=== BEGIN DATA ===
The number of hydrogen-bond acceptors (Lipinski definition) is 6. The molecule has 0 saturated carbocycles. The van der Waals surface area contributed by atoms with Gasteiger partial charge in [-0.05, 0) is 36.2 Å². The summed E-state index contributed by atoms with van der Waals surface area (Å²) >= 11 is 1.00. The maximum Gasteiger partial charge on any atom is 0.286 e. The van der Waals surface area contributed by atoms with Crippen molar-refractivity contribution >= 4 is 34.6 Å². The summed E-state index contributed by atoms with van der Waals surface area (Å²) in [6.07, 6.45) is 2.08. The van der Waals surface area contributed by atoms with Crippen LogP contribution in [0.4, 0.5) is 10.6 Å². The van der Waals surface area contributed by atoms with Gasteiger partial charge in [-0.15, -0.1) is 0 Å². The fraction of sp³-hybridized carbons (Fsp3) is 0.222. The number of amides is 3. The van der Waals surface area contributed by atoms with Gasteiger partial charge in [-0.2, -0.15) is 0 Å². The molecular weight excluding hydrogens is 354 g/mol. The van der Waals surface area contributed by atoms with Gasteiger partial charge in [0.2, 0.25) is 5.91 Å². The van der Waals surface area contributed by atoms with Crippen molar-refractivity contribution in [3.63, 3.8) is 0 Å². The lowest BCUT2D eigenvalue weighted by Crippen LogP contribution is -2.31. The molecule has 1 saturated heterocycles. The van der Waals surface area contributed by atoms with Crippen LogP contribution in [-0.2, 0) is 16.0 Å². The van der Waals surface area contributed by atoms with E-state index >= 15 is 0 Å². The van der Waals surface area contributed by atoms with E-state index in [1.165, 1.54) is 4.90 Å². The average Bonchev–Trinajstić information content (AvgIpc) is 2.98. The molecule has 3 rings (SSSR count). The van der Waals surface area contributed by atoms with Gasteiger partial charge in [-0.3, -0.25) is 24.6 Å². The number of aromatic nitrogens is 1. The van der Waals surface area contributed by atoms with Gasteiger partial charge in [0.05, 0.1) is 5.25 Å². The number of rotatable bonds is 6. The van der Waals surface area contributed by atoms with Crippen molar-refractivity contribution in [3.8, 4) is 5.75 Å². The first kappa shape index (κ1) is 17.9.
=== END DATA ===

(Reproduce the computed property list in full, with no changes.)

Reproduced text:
The number of hydrogen-bond acceptors (Lipinski definition) is 6. The molecule has 0 saturated carbocycles. The van der Waals surface area contributed by atoms with Gasteiger partial charge in [-0.05, 0) is 36.2 Å². The summed E-state index contributed by atoms with van der Waals surface area (Å²) >= 11 is 1.00. The maximum Gasteiger partial charge on any atom is 0.286 e. The van der Waals surface area contributed by atoms with Crippen molar-refractivity contribution >= 4 is 34.6 Å². The summed E-state index contributed by atoms with van der Waals surface area (Å²) in [6.07, 6.45) is 2.08. The van der Waals surface area contributed by atoms with Crippen LogP contribution in [0.4, 0.5) is 10.6 Å². The van der Waals surface area contributed by atoms with Gasteiger partial charge in [-0.15, -0.1) is 0 Å². The fraction of sp³-hybridized carbons (Fsp3) is 0.222. The number of amides is 3. The van der Waals surface area contributed by atoms with Gasteiger partial charge in [-0.2, -0.15) is 0 Å². The molecular weight excluding hydrogens is 354 g/mol. The van der Waals surface area contributed by atoms with Gasteiger partial charge in [0.2, 0.25) is 5.91 Å². The van der Waals surface area contributed by atoms with Crippen molar-refractivity contribution in [3.63, 3.8) is 0 Å². The lowest BCUT2D eigenvalue weighted by Crippen LogP contribution is -2.31. The molecule has 1 saturated heterocycles. The van der Waals surface area contributed by atoms with Crippen LogP contribution in [-0.2, 0) is 16.0 Å². The van der Waals surface area contributed by atoms with E-state index >= 15 is 0 Å². The van der Waals surface area contributed by atoms with E-state index in [1.165, 1.54) is 4.90 Å². The average Bonchev–Trinajstić information content (AvgIpc) is 2.98. The molecule has 3 rings (SSSR count). The van der Waals surface area contributed by atoms with Gasteiger partial charge in [-0.3, -0.25) is 24.6 Å². The number of aromatic nitrogens is 1. The van der Waals surface area contributed by atoms with Gasteiger partial charge in [0.05, 0.1) is 5.25 Å². The number of rotatable bonds is 6. The van der Waals surface area contributed by atoms with Crippen molar-refractivity contribution in [3.8, 4) is 5.75 Å². The first kappa shape index (κ1) is 17.9.